While Montreal and New York are only separated by a six-hour drive, there has never been a rivalry between the two cities. Montrealers seldom direct the sort of visceral hatred they feel for Torontonians southward, toward the United States. And New Yorkers tend only to consider Montreal when they hear Kaytranada. Even then, though, Canada’s second-largest metropolis is but a blip on their brains.
Still, there are some areas where the cities clash, certain arguments that may never be resolved, like that of the bagel.
“There’s obviously a technical difference” between how Montreal and New York bagels are made, says Noah Bernamoff, the Canadian-born owner of New York’s Mile End Delicatessen. “But there’s also maybe the culture of how bagels are used and how they’re treated by customers and what customers kind of seek at the bagel store.”
In short, Montreal bagels are produced with honey instead of malt. They contain no salt, and are always hand rolled—"like, religiously speaking," Bernamoff says. They are also boiled in honey water rather than simply water or, for that matter, water with malt in it. And they’re always baked in a wood-burning oven, a point of pride among Montrealers.
New York bagels, by contrast, are less reliant on high-gluten flour. Instead, they’re often made with bread flour. They also contain salt, leading to, yes, a saltier taste. Their bakers tend toward barley malt rather than honey, diminishing their sweetness. And though New York bagels were long rolled by hand, this is rarely the case today, with the wholesalers that supply the bulk of the city’s grocery stores and delis delivering machine-made substitutes.
"There’s obviously a technical difference, but there’s also maybe the culture of how bagels are used, how they’re treated by customers, and what customers kind of seek at the bagel store."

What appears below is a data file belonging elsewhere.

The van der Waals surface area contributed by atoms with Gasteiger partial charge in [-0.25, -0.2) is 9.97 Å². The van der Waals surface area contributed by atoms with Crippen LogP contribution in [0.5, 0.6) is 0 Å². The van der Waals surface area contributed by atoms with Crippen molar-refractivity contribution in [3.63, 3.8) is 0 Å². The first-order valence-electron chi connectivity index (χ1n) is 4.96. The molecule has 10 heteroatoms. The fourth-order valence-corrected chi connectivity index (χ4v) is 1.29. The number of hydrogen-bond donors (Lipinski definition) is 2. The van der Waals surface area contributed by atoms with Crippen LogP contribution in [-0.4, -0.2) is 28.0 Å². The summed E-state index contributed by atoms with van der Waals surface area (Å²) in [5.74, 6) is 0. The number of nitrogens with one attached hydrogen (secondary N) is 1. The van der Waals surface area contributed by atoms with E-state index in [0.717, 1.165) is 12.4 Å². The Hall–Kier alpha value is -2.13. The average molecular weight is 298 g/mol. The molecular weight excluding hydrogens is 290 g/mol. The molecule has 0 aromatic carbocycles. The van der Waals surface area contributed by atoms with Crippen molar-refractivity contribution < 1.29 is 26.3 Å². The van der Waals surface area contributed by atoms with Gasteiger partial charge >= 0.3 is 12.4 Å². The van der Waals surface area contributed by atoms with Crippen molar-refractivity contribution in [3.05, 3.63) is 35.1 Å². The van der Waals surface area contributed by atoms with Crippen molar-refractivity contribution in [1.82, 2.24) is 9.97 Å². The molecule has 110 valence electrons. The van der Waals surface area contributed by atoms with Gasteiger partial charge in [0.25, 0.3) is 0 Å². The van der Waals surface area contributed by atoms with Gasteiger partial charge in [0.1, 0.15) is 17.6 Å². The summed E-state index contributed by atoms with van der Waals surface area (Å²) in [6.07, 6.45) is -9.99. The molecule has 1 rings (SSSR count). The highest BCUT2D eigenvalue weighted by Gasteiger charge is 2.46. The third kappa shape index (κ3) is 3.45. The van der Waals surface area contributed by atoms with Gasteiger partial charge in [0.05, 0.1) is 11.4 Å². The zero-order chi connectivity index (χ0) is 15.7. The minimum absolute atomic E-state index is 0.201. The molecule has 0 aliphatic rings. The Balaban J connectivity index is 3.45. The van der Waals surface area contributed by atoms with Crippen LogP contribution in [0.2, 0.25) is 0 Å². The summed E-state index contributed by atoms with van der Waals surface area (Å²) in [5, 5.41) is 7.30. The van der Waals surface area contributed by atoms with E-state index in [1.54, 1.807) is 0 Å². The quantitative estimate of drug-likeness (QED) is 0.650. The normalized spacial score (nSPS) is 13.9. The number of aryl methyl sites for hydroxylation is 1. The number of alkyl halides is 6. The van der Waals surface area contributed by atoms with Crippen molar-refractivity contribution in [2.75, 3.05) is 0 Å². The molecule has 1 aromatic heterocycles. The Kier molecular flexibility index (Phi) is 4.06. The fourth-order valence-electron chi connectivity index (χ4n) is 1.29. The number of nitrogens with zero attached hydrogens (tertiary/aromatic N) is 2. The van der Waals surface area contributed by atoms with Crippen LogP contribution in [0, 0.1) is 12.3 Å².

“A machine is not in and of itself a terrible thing, but it doesn’t have the same texture,” Bernamoff says.
They’re then boiled and baked in a gas-powered rotating oven, spinning horizontally, as though they were in a rotisserie.
Superficially, New York bagels are bigger, with flat bottoms and smaller holes, which means they lend themselves more readily to the sorts of bagel sandwiches traditionalists would scoff at—like a BLT bagel. Montreal bagels are smaller and have larger holes; the seeds on them are also more heavily distributed. They can handle cream cheese and a few slices of lox, but not much else.
The real question, however, is: Can this couple handle each other? Gemma, a New Yorker, met Lucas, a Montrealer, when she attended school at McGill. Improbable though it may seem, they bridged their vast cultural divide and signed a marriage certificate in 2013.
Still, despite their union, the bagel debate shows no sign of abating in the Wisenthal-Horowitz household. And in the last two years, since they moved from Montreal to Queens, it’s only intensified.
With that in mind, we asked them to make their cases for why their respective cities have the best bagels on earth.